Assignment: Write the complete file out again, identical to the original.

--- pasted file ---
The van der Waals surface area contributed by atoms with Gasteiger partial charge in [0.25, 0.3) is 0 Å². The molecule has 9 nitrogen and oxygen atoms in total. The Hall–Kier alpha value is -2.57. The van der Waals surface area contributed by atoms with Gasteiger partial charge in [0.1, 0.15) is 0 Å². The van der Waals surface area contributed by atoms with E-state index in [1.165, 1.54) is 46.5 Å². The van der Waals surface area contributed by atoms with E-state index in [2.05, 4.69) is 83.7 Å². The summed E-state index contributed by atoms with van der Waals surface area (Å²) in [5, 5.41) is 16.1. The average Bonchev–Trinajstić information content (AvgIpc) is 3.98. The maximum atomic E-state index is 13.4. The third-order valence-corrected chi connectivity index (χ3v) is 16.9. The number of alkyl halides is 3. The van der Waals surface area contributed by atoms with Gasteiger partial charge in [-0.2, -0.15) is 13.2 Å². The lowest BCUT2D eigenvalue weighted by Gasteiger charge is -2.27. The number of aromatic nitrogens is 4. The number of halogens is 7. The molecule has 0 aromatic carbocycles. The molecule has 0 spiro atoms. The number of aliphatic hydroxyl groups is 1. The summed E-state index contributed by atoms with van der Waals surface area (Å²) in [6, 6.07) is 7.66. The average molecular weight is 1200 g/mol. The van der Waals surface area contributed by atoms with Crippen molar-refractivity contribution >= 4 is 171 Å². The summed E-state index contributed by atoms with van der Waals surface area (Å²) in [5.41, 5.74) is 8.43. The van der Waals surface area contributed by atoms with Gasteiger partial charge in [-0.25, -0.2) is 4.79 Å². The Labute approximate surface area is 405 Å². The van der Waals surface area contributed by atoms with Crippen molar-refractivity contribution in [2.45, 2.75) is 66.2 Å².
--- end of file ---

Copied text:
The van der Waals surface area contributed by atoms with Gasteiger partial charge in [0.25, 0.3) is 0 Å². The molecule has 9 nitrogen and oxygen atoms in total. The Hall–Kier alpha value is -2.57. The van der Waals surface area contributed by atoms with Gasteiger partial charge in [0.1, 0.15) is 0 Å². The van der Waals surface area contributed by atoms with E-state index in [1.165, 1.54) is 46.5 Å². The van der Waals surface area contributed by atoms with E-state index in [2.05, 4.69) is 83.7 Å². The summed E-state index contributed by atoms with van der Waals surface area (Å²) in [5, 5.41) is 16.1. The average Bonchev–Trinajstić information content (AvgIpc) is 3.98. The maximum atomic E-state index is 13.4. The third-order valence-corrected chi connectivity index (χ3v) is 16.9. The number of alkyl halides is 3. The van der Waals surface area contributed by atoms with Gasteiger partial charge in [-0.2, -0.15) is 13.2 Å². The lowest BCUT2D eigenvalue weighted by Gasteiger charge is -2.27. The number of aromatic nitrogens is 4. The number of halogens is 7. The molecule has 0 aromatic carbocycles. The molecule has 0 spiro atoms. The number of aliphatic hydroxyl groups is 1. The summed E-state index contributed by atoms with van der Waals surface area (Å²) in [6, 6.07) is 7.66. The average molecular weight is 1200 g/mol. The van der Waals surface area contributed by atoms with Crippen molar-refractivity contribution >= 4 is 171 Å². The summed E-state index contributed by atoms with van der Waals surface area (Å²) in [5.41, 5.74) is 8.43. The van der Waals surface area contributed by atoms with Gasteiger partial charge in [-0.25, -0.2) is 4.79 Å². The Labute approximate surface area is 405 Å². The van der Waals surface area contributed by atoms with Crippen molar-refractivity contribution in [2.45, 2.75) is 66.2 Å².